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Leather lifestyle represents core values Comment on this post ↓
May 19th, 2013 by Warren Swil

Community has come a long way since the 1980s

Mr. Long Beach Leather Nicholas Keith, right, chats with Michael Butler at a fundraiser at the Mineshaft tavern in Long Beach recently. © SGE Inc.

MR. LONG BEACH LEATHER Nicholas Keith, who is heading to Chicago next week to compete in the International Mr. Leather competition, recently held a fundraiser at the Mineshaft tavern in Long Beach.
Keith, who has lived in Long Beach for about 12 years, says it is all about fun. “And, it’s for a good cause,” he said.
Among the many organizations for which all the contestants raise money, Keith has done so for AIDS Project Long Beach.
I managed to pull him out of the event at the Mineshaft for a few moments to share his thoughts about the entire year during which he has held the title Mr. Long Beach Leather.

(Watch the video below the fold as Keith tells you all out it in his own words.)

KEITH is eloquent, passionate and articulate about his cause. “It’s all about our community,” he said. “We have a great love the community in Long Beach. We don’t need to go to Los Angeles to party,” he added with a big grin.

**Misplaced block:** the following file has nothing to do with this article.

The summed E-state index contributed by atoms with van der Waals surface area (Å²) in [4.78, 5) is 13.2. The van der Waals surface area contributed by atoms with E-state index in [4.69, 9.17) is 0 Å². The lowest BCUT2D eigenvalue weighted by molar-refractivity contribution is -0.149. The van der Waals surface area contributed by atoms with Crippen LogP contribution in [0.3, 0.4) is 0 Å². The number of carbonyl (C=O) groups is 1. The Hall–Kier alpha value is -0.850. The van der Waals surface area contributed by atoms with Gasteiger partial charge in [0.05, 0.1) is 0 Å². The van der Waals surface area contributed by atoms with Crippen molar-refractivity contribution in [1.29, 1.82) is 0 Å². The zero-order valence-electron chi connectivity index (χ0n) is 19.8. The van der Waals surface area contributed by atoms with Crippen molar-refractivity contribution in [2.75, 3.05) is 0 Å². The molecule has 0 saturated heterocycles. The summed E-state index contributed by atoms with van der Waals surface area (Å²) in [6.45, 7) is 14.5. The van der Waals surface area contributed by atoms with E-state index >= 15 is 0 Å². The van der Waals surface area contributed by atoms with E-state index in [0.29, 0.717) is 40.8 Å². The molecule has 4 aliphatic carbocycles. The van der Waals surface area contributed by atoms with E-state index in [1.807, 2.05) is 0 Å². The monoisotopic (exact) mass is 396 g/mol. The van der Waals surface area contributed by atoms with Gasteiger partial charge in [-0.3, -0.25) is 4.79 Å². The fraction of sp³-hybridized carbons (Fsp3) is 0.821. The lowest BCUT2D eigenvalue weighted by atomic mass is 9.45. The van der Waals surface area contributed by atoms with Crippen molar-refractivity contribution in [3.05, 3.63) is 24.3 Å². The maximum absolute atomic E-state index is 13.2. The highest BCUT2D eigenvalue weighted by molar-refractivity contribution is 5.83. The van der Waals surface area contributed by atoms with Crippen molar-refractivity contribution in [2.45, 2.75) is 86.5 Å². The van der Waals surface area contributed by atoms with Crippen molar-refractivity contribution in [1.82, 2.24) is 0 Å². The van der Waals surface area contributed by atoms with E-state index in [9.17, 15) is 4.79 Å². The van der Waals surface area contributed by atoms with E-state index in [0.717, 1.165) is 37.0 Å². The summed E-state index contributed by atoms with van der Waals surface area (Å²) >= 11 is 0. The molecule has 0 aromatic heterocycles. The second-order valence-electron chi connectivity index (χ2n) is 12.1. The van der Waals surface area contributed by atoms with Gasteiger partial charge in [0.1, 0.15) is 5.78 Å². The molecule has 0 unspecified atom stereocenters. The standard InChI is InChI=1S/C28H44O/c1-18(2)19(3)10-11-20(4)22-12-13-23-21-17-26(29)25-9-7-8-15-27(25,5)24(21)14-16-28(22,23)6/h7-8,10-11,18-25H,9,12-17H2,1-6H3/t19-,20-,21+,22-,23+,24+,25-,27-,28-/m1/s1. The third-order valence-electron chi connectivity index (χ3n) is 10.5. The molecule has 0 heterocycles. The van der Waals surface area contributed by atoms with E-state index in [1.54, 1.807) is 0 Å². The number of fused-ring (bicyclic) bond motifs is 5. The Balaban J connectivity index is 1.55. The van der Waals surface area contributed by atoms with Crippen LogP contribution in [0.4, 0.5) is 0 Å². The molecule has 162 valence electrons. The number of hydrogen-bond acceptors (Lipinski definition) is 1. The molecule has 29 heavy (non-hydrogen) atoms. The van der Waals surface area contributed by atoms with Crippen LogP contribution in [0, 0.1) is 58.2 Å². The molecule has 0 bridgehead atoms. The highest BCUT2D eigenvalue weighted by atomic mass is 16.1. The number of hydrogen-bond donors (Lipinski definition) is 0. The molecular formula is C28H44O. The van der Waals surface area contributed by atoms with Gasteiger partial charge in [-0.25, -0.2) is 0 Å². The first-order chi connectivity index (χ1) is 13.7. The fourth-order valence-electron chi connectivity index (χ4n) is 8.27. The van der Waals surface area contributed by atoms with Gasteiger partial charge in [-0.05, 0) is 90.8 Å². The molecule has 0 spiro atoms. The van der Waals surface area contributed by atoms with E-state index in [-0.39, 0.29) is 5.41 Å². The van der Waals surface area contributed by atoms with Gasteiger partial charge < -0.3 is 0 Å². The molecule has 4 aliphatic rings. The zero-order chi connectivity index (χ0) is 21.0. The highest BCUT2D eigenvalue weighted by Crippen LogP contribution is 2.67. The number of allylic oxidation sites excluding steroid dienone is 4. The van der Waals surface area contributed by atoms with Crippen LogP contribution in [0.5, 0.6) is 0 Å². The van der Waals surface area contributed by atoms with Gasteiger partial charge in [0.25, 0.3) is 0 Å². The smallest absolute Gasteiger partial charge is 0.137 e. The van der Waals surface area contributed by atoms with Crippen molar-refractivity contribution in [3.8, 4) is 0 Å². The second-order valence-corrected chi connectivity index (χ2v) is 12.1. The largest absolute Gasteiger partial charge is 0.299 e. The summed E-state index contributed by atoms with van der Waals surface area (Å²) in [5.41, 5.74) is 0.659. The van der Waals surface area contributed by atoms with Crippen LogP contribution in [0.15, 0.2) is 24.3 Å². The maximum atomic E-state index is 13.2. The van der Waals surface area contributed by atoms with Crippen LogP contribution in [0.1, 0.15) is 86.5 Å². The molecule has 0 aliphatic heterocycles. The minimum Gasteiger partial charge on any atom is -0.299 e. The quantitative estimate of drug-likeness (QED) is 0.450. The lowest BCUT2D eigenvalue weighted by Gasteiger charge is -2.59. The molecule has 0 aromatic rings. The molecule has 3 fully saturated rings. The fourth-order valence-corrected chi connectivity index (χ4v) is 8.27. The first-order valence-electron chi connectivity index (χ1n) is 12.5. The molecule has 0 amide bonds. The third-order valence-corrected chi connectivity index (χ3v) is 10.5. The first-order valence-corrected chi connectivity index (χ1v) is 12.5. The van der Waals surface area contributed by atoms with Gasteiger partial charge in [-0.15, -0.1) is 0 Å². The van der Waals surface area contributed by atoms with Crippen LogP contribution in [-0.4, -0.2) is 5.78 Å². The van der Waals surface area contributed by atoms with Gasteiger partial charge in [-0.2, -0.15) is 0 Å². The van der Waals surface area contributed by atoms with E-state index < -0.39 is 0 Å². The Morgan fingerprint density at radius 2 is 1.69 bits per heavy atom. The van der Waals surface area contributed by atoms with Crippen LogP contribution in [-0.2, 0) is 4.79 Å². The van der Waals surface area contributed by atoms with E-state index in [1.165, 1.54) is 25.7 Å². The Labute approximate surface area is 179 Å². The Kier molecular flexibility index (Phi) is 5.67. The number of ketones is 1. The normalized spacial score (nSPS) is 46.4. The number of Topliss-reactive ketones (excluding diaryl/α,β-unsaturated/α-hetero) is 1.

Gregarious, outgoing and a social butterfly, Keith is perfect for the part.
At the event at the Mineshaft, his partner, Bert Simon, road captain of the Satyrs Motorcycle Club of Los Angeles, manned the front desk collecting donations from the patrons that evening.
Among those attending was the empress of Long Beach, known officially as Sabreena, but in her other identity as Butch Keeling. As you can see from the picture, she was fabulously attired for the event.
One has to be really motivated to present such a stunning image. Keeling admitted that it took several hours for her to complete her outfit that night.

The Empress of Long Beach, Sabreena, is seen with Bert Simon, road captain of the Satyrs motorcycle club at the fundraiser held by his partner, Nicholas Keith, at the Mineshaft tavern. © SGE Inc.

The leather community has come a vast distance from the days when I discovered it first. Back in the 1970s and 80s, it was regarded as an outlaw, underground and marginalized subsection of the larger gay community.
Over the years it has risen in prominence and come out of the shadows. Today, it makes valuable contributions on many levels.
It is much more than just another form of drag. Leather is an expression of values. Of non-conformity. Of caring. And of contributing.
I salute all the participants who will be representing us in Chicago. May the best man win.

Watch the video and let Nicholas Keith tell you all about it in his own words.

 



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